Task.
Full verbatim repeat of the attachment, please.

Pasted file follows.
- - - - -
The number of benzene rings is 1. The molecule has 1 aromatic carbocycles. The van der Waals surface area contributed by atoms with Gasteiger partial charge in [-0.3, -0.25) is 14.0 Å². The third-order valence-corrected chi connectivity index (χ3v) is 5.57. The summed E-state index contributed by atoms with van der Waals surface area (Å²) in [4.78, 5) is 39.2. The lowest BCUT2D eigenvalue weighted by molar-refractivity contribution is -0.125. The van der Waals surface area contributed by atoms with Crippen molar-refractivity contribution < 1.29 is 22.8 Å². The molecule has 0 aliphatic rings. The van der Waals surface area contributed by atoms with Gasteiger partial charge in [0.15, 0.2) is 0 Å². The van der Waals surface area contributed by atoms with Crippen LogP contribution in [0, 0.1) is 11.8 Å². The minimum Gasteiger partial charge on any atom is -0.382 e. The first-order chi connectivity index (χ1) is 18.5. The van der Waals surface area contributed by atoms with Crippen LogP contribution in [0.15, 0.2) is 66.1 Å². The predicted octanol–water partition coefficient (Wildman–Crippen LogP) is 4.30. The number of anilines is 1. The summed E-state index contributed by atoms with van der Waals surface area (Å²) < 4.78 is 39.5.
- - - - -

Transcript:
The number of benzene rings is 1. The molecule has 1 aromatic carbocycles. The van der Waals surface area contributed by atoms with Gasteiger partial charge in [-0.3, -0.25) is 14.0 Å². The third-order valence-corrected chi connectivity index (χ3v) is 5.57. The summed E-state index contributed by atoms with van der Waals surface area (Å²) in [4.78, 5) is 39.2. The lowest BCUT2D eigenvalue weighted by molar-refractivity contribution is -0.125. The van der Waals surface area contributed by atoms with Crippen molar-refractivity contribution < 1.29 is 22.8 Å². The molecule has 0 aliphatic rings. The van der Waals surface area contributed by atoms with Gasteiger partial charge in [0.15, 0.2) is 0 Å². The van der Waals surface area contributed by atoms with Crippen LogP contribution in [0, 0.1) is 11.8 Å². The minimum Gasteiger partial charge on any atom is -0.382 e. The first-order chi connectivity index (χ1) is 18.5. The van der Waals surface area contributed by atoms with Crippen LogP contribution in [0.15, 0.2) is 66.1 Å². The predicted octanol–water partition coefficient (Wildman–Crippen LogP) is 4.30. The number of anilines is 1. The summed E-state index contributed by atoms with van der Waals surface area (Å²) < 4.78 is 39.5.